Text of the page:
DUI Refusal

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California DUI Refusal (VC 13353):

Refusal to take Blood, Breath, or Urine Sample

Chemical test/DUI refusal charges can be very serious. Refusing to take a blood, breath, or urine sample will result in additional jail time served with longer license revocation periods. In addition, you will not be able to acquire a restricted license due to your refusal of chemical testing.


 

I’ve just been arrested for DUI. What happens now?

The officer is required by law to immediately forward a copy of the completed notice of suspension or revocation form and any driver license taken into possession, with a sworn report to the DMV. The DMV automatically conducts an administrative review that includes an examination of the officer’s report, the suspension or revocation order, and any test results. If the suspension or revocation is upheld during the administrative review, you may request a hearing to contest the suspension or revocation.

You have the right to request a hearing from the DMV within 10 days of receipt of the suspension or revocation order. If the review shows there is no basis for the suspension or revocation, the action will be set aside. You will be notified by the DMV in writing only if the suspension or revocation is set aside following the administrative review.


At the time of my arrest, the officer confiscated my driver license. How do I get it back?

Your driver license will be returned to you at the end of the suspension or revocation, provided you pay a $125 reissue fee to the DMV and you file proof of financial responsibility. The reissue fee remains at $100 if you were under age 21 and were suspended under the Zero Tolerance Law pursuant to Vehicle Code §§23136, 13353.1, 13388, 13392. If it is determined that there is not a basis for the suspension or revocation, your driver license will be issued or returned to you.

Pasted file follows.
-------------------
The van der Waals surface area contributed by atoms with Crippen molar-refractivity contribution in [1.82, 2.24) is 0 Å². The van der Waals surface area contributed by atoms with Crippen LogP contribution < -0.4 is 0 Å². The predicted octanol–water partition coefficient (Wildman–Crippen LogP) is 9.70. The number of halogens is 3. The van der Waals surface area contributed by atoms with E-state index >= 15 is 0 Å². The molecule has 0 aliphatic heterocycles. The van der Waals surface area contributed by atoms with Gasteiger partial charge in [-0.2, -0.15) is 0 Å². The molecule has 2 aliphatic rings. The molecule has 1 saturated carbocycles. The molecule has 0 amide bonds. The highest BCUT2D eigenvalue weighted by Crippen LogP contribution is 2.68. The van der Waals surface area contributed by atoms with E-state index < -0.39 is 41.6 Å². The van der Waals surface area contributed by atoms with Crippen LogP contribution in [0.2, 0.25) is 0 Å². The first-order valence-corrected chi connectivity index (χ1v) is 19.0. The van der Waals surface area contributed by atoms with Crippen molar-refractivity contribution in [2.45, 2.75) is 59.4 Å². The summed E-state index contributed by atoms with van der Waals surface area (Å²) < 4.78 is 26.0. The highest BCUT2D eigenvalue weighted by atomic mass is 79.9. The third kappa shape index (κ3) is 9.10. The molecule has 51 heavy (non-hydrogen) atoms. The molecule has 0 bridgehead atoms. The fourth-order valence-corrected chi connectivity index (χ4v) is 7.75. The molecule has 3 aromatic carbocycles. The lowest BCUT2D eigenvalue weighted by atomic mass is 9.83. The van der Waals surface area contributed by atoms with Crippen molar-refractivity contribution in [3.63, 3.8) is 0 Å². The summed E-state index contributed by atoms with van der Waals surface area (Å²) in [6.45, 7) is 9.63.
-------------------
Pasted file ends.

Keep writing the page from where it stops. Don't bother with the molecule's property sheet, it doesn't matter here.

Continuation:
The Notice of Suspension that the officer gave me at the time of my arrest states I have ten days to request an administrative hearing. What is the purpose of this hearing and what can it do for me?

A hearing is your opportunity to show that the suspension or revocation is not justified.


The officer stated I refused to take a chemical test. What does this mean?

You are required by law to submit to a chemical test to determine the alcohol and/or drug content of your blood. You did not submit to or complete a blood or breath test after being requested to do so by a peace officer. As of January 1999, a urine test is no longer available unless:

  • The officer suspects you were driving under the influence of drugs or a combination of drugs and alcohol, or
  • Both the blood or breath tests are not available, or
  • You are a hemophiliac, or
  • You are taking anticoagulant medication in conjunction with a heart condition.

How long will my driving privilege be suspended for not taking the chemical test?

If you were 21 years or older at the time of arrest and you refused or failed to complete a blood or breath test, or (if applicable) a urine test:

  • A first offense will result in a 1-year suspension.
  • A second offense within 10 years will result in a 2-year revocation.
  • A third or subsequent offense within 10 years will result in a 3-year revocation.

If you were under 21 years of age at the time of being detained or arrested and you refused or failed to complete a PAS test or other chemical test:

  • A first offense will result in a 1-year suspension.
  • A second offense within 10 years will result in a 2-year revocation.
  • A third or subsequent offense within 10 years will result in a 3-year revocation.

How is the DMV suspension or revocation for the DUI arrest different from the suspension or revocation following my conviction in criminal court?

The DMV suspension or revocation is an immediate administrative action taken against your driving privilege only. This is called Administrative Per Se (APS). Any sanctions imposed by DMV under APS are independent of any court-imposed jail sentence, fine, or other criminal penalty imposed when a person is convicted for driving under the influence (DUI).

The suspension or revocation following a conviction in court is a mandatory action for which jail, fine, or other criminal penalty can be imposed.